The Sony Cyber-shot DSC-RX1 is an exercise in contradiction: it's a compact camera with a massive full-frame image sensor, a fixed lens camera designed for professionals, a $2800 camera that might actually be a bargain.
At the heart of all this is the Sony RX1's image sensor: the same massive 24.3-megapixel CMOS sensor found in their newly announced professional DSLR, the A99. It's the same size and quality of sensor as you'd find in cameras like the Nikon D800, Canon 5D Mark III, more than twice as large as the APS-C image sensors found in most DSLRs.
It's that feature alone that sets the RX1 apart from all previous compact digital cameras. Paired with the camera's high-quality Carl Zeiss 35mm f/2.0 Sonnar T* lens, the RX1's image quality could very well be on par most professional cameras. The price is in an entirely different stratosphere compared to other fixed lens compact cameras, but $3000 isn't bad for a full-frame body, even if you can't swap the lens.
The difference is that while you can pay $3000 for a Nikon D800 (or $3500 for a similar Canon 5D Mark III), that's a body-only price; you still have to buy high-quality optics to match. The fixed-lens nature of the RX1 is both its biggest advantage and its biggest flaw, depending on your perspective. On the one hand you get a high-quality lens and a compact body for the body-only price of other full-frame models. On the other, the RX1's inability to specialize may keep it a luxury that few photographers can justify purchasing.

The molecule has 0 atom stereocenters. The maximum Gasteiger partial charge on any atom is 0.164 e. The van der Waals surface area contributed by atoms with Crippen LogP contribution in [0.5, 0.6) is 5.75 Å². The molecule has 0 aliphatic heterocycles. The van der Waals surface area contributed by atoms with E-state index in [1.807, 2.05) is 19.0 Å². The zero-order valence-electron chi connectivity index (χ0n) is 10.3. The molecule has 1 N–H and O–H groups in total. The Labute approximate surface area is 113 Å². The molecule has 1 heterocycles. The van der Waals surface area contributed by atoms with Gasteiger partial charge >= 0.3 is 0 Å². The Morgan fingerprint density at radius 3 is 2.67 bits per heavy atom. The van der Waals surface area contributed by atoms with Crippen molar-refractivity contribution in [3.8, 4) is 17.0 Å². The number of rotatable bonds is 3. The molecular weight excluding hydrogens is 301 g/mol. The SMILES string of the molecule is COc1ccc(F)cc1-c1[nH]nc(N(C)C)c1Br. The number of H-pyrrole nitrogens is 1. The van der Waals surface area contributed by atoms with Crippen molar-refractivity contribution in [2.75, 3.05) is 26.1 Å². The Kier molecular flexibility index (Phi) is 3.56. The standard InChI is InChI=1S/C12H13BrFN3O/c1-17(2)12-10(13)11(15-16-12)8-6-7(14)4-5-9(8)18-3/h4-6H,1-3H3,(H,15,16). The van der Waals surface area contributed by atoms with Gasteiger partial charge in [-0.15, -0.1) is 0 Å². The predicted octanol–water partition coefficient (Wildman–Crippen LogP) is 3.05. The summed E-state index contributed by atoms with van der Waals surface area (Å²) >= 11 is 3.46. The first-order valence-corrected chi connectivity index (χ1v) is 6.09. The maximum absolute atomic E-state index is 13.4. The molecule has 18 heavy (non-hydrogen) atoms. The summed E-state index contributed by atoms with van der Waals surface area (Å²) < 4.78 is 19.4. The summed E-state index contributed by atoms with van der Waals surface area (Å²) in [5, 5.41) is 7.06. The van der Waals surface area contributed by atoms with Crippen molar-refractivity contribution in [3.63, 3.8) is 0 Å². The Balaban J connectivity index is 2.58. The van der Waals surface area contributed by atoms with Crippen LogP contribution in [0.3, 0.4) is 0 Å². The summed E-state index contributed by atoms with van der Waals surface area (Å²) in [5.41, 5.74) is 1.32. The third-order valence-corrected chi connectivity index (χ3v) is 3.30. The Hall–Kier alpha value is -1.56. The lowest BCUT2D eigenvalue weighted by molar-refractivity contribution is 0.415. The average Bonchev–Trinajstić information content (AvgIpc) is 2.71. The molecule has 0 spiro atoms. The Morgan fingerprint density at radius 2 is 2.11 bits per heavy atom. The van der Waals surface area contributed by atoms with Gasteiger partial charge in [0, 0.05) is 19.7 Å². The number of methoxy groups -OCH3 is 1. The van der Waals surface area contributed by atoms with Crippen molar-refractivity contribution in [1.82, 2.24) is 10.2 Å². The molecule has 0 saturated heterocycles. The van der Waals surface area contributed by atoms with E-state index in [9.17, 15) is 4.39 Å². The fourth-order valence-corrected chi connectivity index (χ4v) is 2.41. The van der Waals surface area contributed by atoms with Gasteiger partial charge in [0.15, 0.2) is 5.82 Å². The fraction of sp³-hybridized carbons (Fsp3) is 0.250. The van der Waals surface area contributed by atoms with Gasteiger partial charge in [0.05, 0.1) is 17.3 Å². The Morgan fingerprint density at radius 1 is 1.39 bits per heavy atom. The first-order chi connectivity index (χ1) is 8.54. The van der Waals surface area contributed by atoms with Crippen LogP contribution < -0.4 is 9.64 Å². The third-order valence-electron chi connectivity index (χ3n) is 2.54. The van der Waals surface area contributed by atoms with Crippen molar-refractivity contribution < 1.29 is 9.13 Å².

In the end there's no getting around the RX1's massive price tag. In our minds there are two kinds of high-priced cameras: those that offer what cheaper cameras don't and those that are priced high simply because of the brand. The cameras that are worth it combine high-end hardware, features that can't be gotten at a lower price, and a user experience that aids the experienced shooter in producing great images.
It remains to be seen if Sony's gamble pays off, but we're eager to see if the RX1 can deliver on its promise of full-frame DSLR quality in a compact body. Either way, it's clear that Sony has pushed the boundaries of compact camera design to deliver something truly unique.